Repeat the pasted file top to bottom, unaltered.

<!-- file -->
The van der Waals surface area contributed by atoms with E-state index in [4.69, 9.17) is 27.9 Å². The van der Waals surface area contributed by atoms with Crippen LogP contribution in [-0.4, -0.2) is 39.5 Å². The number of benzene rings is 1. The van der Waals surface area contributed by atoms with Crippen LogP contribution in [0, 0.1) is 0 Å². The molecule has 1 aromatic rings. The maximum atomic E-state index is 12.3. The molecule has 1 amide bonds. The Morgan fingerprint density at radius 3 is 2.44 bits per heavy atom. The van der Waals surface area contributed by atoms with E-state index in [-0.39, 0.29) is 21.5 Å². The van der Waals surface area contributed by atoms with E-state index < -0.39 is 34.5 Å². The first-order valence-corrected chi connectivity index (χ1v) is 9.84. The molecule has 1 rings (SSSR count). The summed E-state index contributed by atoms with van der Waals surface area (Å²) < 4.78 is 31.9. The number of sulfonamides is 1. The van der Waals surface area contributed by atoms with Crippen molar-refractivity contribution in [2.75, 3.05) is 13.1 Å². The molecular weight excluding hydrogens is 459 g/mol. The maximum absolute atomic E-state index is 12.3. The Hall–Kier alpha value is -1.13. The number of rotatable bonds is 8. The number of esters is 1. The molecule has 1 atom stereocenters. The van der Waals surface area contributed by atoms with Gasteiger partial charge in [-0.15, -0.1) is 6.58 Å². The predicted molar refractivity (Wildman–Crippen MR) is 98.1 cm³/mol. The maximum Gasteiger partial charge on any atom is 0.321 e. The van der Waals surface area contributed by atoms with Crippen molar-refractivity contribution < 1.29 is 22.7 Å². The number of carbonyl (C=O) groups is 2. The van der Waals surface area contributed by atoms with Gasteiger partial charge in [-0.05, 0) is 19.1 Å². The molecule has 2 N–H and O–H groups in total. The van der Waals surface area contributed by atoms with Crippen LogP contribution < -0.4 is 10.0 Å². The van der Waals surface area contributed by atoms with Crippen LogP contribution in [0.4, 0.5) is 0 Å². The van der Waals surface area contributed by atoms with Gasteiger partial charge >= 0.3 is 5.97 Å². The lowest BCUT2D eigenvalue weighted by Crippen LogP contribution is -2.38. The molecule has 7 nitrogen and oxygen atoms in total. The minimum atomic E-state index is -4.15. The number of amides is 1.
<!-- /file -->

The van der Waals surface area contributed by atoms with E-state index in [4.69, 9.17) is 27.9 Å². The van der Waals surface area contributed by atoms with Crippen LogP contribution in [-0.4, -0.2) is 39.5 Å². The number of benzene rings is 1. The van der Waals surface area contributed by atoms with Crippen LogP contribution in [0, 0.1) is 0 Å². The molecule has 1 aromatic rings. The maximum atomic E-state index is 12.3. The molecule has 1 amide bonds. The Morgan fingerprint density at radius 3 is 2.44 bits per heavy atom. The van der Waals surface area contributed by atoms with E-state index in [-0.39, 0.29) is 21.5 Å². The van der Waals surface area contributed by atoms with E-state index < -0.39 is 34.5 Å². The first-order valence-corrected chi connectivity index (χ1v) is 9.84. The molecule has 1 rings (SSSR count). The summed E-state index contributed by atoms with van der Waals surface area (Å²) < 4.78 is 31.9. The number of sulfonamides is 1. The van der Waals surface area contributed by atoms with Crippen molar-refractivity contribution in [2.75, 3.05) is 13.1 Å². The molecular weight excluding hydrogens is 459 g/mol. The maximum absolute atomic E-state index is 12.3. The Hall–Kier alpha value is -1.13. The number of rotatable bonds is 8. The number of esters is 1. The molecule has 1 atom stereocenters. The van der Waals surface area contributed by atoms with Gasteiger partial charge in [-0.15, -0.1) is 6.58 Å². The predicted molar refractivity (Wildman–Crippen MR) is 98.1 cm³/mol. The maximum Gasteiger partial charge on any atom is 0.321 e. The van der Waals surface area contributed by atoms with Crippen molar-refractivity contribution < 1.29 is 22.7 Å². The number of carbonyl (C=O) groups is 2. The van der Waals surface area contributed by atoms with Gasteiger partial charge in [-0.05, 0) is 19.1 Å². The molecule has 2 N–H and O–H groups in total. The van der Waals surface area contributed by atoms with Crippen LogP contribution < -0.4 is 10.0 Å². The van der Waals surface area contributed by atoms with Crippen LogP contribution in [0.4, 0.5) is 0 Å². The van der Waals surface area contributed by atoms with Gasteiger partial charge >= 0.3 is 5.97 Å². The lowest BCUT2D eigenvalue weighted by Crippen LogP contribution is -2.38. The molecule has 7 nitrogen and oxygen atoms in total. The minimum atomic E-state index is -4.15. The number of amides is 1.